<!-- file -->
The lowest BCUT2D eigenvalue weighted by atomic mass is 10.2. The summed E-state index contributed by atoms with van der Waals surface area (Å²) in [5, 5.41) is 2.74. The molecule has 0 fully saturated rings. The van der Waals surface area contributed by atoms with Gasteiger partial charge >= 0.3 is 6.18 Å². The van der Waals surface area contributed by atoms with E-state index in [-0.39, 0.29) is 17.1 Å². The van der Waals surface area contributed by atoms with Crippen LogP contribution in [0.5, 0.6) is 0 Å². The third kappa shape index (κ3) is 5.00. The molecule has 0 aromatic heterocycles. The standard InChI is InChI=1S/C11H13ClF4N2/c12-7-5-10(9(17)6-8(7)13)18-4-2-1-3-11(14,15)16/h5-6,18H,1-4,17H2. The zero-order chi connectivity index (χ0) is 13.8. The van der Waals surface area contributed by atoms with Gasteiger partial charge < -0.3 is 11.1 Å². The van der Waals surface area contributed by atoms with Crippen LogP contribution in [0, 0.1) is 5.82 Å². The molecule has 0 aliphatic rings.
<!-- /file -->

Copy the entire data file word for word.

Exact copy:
The lowest BCUT2D eigenvalue weighted by atomic mass is 10.2. The summed E-state index contributed by atoms with van der Waals surface area (Å²) in [5, 5.41) is 2.74. The molecule has 0 fully saturated rings. The van der Waals surface area contributed by atoms with Gasteiger partial charge >= 0.3 is 6.18 Å². The van der Waals surface area contributed by atoms with E-state index in [-0.39, 0.29) is 17.1 Å². The van der Waals surface area contributed by atoms with Crippen LogP contribution in [0.5, 0.6) is 0 Å². The third kappa shape index (κ3) is 5.00. The molecule has 0 aromatic heterocycles. The standard InChI is InChI=1S/C11H13ClF4N2/c12-7-5-10(9(17)6-8(7)13)18-4-2-1-3-11(14,15)16/h5-6,18H,1-4,17H2. The zero-order chi connectivity index (χ0) is 13.8. The van der Waals surface area contributed by atoms with Gasteiger partial charge < -0.3 is 11.1 Å². The van der Waals surface area contributed by atoms with Crippen LogP contribution in [0, 0.1) is 5.82 Å². The molecule has 0 aliphatic rings.